Raising Children in a Foreign Land—The Challenges and the Rewards
MILLIONS of people migrate in hopes of making a fresh start in a new land. Europe now hosts over 20 million immigrants, the United States is home to more than 26 million foreign-born inhabitants, while more than 21 percent of Australia’s total population was born overseas. Often, these immigrant families must struggle with a new language and must adjust to a new culture.
Frequently, children quickly learn the language of their new country and will start to think in the new language. For their parents it may take longer. As children grow up in a land foreign to their parents, language difficulties may create a communication gap that is not easily bridged.
Not only does the new language affect the way children think but the culture of the new country may also influence how they feel. Parents may find their children’s reactions hard to understand. Therefore, immigrant parents who are trying to raise their children in “the discipline and mental-regulating of Jehovah” face unique challenges.—Ephesians 6:4.
The Challenge of Reaching Both Mind and Heart
Christian parents have the desire and responsibility to teach their children the “pure language” of Bible truth. (Zephaniah 3:9) Yet, if children have only a limited knowledge of their parents’ language and if parents are unable to express themselves effectively in the language that their children have become accustomed to, how can the parents inculcate Jehovah’s law into their children’s hearts? (Deuteronomy 6:7) The children may understand the words their parents speak, but if what is being said does not reach the heart, the children may become strangers in their own home.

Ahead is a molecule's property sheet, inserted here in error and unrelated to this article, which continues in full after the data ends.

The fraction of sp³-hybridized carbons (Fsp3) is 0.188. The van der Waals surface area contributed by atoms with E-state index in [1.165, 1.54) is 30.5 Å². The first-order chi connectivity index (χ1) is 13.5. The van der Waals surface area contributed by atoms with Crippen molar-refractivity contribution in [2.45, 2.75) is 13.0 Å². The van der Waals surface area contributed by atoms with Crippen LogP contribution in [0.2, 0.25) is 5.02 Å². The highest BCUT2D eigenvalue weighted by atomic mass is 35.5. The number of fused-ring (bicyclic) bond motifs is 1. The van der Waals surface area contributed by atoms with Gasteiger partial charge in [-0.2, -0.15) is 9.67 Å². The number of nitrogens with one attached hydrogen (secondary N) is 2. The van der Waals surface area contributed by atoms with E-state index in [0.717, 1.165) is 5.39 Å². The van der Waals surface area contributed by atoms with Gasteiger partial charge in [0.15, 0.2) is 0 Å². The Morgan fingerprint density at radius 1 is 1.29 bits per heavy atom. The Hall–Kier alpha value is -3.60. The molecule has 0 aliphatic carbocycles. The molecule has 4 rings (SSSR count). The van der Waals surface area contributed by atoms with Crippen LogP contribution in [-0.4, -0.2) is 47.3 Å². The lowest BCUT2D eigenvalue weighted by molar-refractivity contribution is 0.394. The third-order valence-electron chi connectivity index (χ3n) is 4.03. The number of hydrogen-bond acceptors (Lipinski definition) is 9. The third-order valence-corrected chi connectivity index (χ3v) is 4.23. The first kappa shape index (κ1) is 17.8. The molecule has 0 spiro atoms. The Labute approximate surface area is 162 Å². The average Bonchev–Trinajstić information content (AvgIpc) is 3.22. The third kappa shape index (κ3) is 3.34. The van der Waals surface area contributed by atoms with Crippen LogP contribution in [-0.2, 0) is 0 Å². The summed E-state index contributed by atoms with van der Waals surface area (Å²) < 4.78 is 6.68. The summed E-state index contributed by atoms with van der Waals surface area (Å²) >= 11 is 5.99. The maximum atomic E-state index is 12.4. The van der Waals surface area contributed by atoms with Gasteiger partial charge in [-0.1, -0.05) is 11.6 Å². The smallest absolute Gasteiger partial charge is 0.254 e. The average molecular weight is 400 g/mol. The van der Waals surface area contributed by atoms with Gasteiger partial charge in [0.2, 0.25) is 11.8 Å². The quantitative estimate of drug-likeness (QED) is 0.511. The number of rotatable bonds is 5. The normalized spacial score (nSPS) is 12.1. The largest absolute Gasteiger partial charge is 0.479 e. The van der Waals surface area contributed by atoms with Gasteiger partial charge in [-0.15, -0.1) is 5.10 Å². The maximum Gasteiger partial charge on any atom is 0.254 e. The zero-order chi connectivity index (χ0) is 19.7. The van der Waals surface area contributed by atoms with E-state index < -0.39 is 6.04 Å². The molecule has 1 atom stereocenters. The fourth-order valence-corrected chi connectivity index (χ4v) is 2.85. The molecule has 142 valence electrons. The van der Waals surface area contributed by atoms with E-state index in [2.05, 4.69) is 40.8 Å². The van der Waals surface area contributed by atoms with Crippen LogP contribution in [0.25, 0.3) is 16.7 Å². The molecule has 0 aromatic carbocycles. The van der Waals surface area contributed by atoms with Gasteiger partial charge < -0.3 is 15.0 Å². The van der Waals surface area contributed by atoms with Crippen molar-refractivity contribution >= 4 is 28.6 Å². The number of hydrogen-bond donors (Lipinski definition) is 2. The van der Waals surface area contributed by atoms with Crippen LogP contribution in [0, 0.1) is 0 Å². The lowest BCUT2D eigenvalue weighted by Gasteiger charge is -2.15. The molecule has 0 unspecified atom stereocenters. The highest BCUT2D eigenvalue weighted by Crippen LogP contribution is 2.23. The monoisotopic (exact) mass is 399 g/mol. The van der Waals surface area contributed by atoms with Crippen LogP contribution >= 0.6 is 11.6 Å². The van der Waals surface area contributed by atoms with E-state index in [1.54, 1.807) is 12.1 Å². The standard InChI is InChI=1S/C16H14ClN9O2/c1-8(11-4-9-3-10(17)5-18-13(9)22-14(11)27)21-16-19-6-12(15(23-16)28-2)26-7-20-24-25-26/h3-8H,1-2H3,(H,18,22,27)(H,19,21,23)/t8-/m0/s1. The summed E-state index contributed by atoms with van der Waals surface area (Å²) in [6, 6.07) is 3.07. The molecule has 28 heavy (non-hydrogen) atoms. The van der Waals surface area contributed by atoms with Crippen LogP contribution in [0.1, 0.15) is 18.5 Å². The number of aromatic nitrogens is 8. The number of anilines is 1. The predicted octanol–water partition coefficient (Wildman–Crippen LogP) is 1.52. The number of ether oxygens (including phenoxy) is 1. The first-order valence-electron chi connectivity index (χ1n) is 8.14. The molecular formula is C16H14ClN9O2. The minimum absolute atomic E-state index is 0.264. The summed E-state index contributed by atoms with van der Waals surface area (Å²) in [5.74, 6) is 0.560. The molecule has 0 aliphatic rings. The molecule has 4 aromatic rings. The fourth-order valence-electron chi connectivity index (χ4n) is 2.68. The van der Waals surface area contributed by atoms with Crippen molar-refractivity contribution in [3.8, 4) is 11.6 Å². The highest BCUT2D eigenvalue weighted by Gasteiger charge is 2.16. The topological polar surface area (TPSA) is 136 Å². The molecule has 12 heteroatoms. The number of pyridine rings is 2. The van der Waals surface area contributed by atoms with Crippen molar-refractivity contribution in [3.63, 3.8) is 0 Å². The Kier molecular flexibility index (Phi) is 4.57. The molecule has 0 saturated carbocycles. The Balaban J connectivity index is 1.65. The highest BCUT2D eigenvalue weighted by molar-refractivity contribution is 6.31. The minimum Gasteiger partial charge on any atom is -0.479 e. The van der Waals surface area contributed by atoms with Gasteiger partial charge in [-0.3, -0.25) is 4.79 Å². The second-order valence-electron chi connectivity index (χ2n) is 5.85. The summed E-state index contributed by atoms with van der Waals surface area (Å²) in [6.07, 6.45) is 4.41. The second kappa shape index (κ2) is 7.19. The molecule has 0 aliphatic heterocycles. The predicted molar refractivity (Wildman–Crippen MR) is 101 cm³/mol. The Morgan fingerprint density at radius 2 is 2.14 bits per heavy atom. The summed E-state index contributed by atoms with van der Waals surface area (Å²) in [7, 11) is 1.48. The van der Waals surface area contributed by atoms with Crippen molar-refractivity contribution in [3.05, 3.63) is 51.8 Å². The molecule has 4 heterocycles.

Pedro and Sandra moved to Australia from South America, and they face this challenge while raising their two teenage boys. * Pedro says: “When talking about spiritual matters, the heart and emotions are involved. You need to express deeper and more meaningful thoughts, so there is a need for a greater vocabulary.” Sandra adds: “If our children don’t have a comprehensive understanding of our mother tongue, then their spiritual life could suffer. They might lose the feeling for the truth, not grasping the principle behind what they are learning. Their spiritual discernment might be stunted, and their relationship with Jehovah could suffer.”
Gnanapirakasam and Helen migrated to Germany from Sri Lanka and now have two children. They agree: “We think it is very important that our children speak our mother tongue while learning German. It is important for them to be able to communicate with us about their emotions, to speak from heart to heart.”
Miguel and Carmen, who emigrated from Uruguay to Australia, say: “Parents in our situation must work harder. They must either learn the new language so well that they can comprehend and explain spiritual matters in that language or teach their children to master the parents’ language.”
A Family Decision
Fundamental to the spiritual health of any immigrant family is deciding which language the family will use to be “taught by Jehovah.” (Isaiah 54:13) If a congregation that speaks the family’s mother tongue is close by, the family may choose to support this congregation. On the other hand, they may choose to attend a congregation that speaks the dominant language of the country to which they have migrated. What factors will influence this decision?
Demetrios and Patroulla, who emigrated from Cyprus to England and raised five children there, explain what affected their decision: “Initially, our family attended the Greek-speaking congregation. While this greatly assisted us parents, it proved to be a hindrance to the spiritual development of our children. Although they had a basic understanding of the Greek language, they had difficulty with the finer points. This became evident in their rather slow spiritual development. As a family, we transferred to an English-speaking congregation, and the good results for our children were almost immediate. They have been strengthened spiritually. The decision to move was not an easy one, but in our case, it proved to be a wise one.”